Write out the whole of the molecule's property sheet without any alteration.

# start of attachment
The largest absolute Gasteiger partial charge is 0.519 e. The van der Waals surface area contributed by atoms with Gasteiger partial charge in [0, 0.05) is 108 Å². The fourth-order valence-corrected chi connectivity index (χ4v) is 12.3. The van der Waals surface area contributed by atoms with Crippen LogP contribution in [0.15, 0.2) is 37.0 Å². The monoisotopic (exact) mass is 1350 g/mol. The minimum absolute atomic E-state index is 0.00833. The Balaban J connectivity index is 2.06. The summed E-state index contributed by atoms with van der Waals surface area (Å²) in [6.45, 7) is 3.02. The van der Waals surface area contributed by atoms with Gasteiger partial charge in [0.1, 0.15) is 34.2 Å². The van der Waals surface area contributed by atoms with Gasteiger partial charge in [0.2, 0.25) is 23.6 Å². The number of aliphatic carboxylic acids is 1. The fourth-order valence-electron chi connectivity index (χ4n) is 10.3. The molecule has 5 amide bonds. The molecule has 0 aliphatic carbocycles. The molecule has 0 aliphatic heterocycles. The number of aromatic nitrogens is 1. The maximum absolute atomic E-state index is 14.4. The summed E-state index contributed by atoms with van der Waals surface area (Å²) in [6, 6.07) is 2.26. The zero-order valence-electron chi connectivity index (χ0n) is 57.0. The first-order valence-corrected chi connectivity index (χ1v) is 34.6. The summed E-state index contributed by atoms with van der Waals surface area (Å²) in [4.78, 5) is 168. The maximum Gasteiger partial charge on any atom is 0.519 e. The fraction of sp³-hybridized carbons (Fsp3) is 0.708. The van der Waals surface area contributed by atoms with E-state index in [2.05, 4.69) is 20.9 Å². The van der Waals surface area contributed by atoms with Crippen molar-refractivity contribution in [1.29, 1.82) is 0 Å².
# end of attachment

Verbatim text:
The largest absolute Gasteiger partial charge is 0.519 e. The van der Waals surface area contributed by atoms with Gasteiger partial charge in [0, 0.05) is 108 Å². The fourth-order valence-corrected chi connectivity index (χ4v) is 12.3. The van der Waals surface area contributed by atoms with Crippen LogP contribution in [0.15, 0.2) is 37.0 Å². The monoisotopic (exact) mass is 1350 g/mol. The minimum absolute atomic E-state index is 0.00833. The Balaban J connectivity index is 2.06. The summed E-state index contributed by atoms with van der Waals surface area (Å²) in [6.45, 7) is 3.02. The van der Waals surface area contributed by atoms with Gasteiger partial charge in [0.1, 0.15) is 34.2 Å². The van der Waals surface area contributed by atoms with Gasteiger partial charge in [0.2, 0.25) is 23.6 Å². The number of aliphatic carboxylic acids is 1. The fourth-order valence-electron chi connectivity index (χ4n) is 10.3. The molecule has 5 amide bonds. The molecule has 0 aliphatic carbocycles. The molecule has 0 aliphatic heterocycles. The number of aromatic nitrogens is 1. The maximum absolute atomic E-state index is 14.4. The summed E-state index contributed by atoms with van der Waals surface area (Å²) in [6, 6.07) is 2.26. The zero-order valence-electron chi connectivity index (χ0n) is 57.0. The first-order valence-corrected chi connectivity index (χ1v) is 34.6. The summed E-state index contributed by atoms with van der Waals surface area (Å²) in [4.78, 5) is 168. The maximum Gasteiger partial charge on any atom is 0.519 e. The fraction of sp³-hybridized carbons (Fsp3) is 0.708. The van der Waals surface area contributed by atoms with E-state index in [2.05, 4.69) is 20.9 Å². The van der Waals surface area contributed by atoms with Crippen molar-refractivity contribution in [1.29, 1.82) is 0 Å².